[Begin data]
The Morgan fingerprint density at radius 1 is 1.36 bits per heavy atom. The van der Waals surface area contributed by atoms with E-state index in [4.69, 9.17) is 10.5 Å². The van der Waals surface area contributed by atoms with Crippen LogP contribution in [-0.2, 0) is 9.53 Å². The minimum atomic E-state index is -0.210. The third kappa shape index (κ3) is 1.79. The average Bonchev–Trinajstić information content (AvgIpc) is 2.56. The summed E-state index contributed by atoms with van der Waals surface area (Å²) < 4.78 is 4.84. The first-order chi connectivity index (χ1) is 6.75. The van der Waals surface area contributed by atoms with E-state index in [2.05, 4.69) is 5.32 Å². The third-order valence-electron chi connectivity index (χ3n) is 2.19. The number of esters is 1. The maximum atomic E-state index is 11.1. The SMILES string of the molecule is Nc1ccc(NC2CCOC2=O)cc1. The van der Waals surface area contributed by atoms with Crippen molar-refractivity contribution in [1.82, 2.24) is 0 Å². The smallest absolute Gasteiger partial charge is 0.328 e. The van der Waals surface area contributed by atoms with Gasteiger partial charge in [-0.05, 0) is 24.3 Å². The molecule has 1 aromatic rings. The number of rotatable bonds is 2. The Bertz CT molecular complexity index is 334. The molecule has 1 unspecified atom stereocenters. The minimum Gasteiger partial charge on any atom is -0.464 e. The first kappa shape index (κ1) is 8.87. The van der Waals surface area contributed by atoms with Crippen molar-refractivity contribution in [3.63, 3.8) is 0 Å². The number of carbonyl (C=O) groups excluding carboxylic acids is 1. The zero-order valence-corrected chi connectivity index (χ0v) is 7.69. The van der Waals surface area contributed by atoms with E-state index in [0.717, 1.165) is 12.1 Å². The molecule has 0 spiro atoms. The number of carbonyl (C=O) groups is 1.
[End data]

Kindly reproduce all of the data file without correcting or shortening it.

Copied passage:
The Morgan fingerprint density at radius 1 is 1.36 bits per heavy atom. The van der Waals surface area contributed by atoms with E-state index in [4.69, 9.17) is 10.5 Å². The van der Waals surface area contributed by atoms with Crippen LogP contribution in [-0.2, 0) is 9.53 Å². The minimum atomic E-state index is -0.210. The third kappa shape index (κ3) is 1.79. The average Bonchev–Trinajstić information content (AvgIpc) is 2.56. The summed E-state index contributed by atoms with van der Waals surface area (Å²) < 4.78 is 4.84. The first-order chi connectivity index (χ1) is 6.75. The van der Waals surface area contributed by atoms with E-state index in [2.05, 4.69) is 5.32 Å². The third-order valence-electron chi connectivity index (χ3n) is 2.19. The number of esters is 1. The maximum atomic E-state index is 11.1. The SMILES string of the molecule is Nc1ccc(NC2CCOC2=O)cc1. The van der Waals surface area contributed by atoms with Crippen molar-refractivity contribution in [1.82, 2.24) is 0 Å². The smallest absolute Gasteiger partial charge is 0.328 e. The van der Waals surface area contributed by atoms with Gasteiger partial charge in [-0.05, 0) is 24.3 Å². The molecule has 1 aromatic rings. The number of rotatable bonds is 2. The Bertz CT molecular complexity index is 334. The molecule has 1 unspecified atom stereocenters. The minimum Gasteiger partial charge on any atom is -0.464 e. The first kappa shape index (κ1) is 8.87. The van der Waals surface area contributed by atoms with Crippen molar-refractivity contribution in [3.63, 3.8) is 0 Å². The number of carbonyl (C=O) groups excluding carboxylic acids is 1. The zero-order valence-corrected chi connectivity index (χ0v) is 7.69. The van der Waals surface area contributed by atoms with E-state index in [0.717, 1.165) is 12.1 Å². The molecule has 0 spiro atoms. The number of carbonyl (C=O) groups is 1.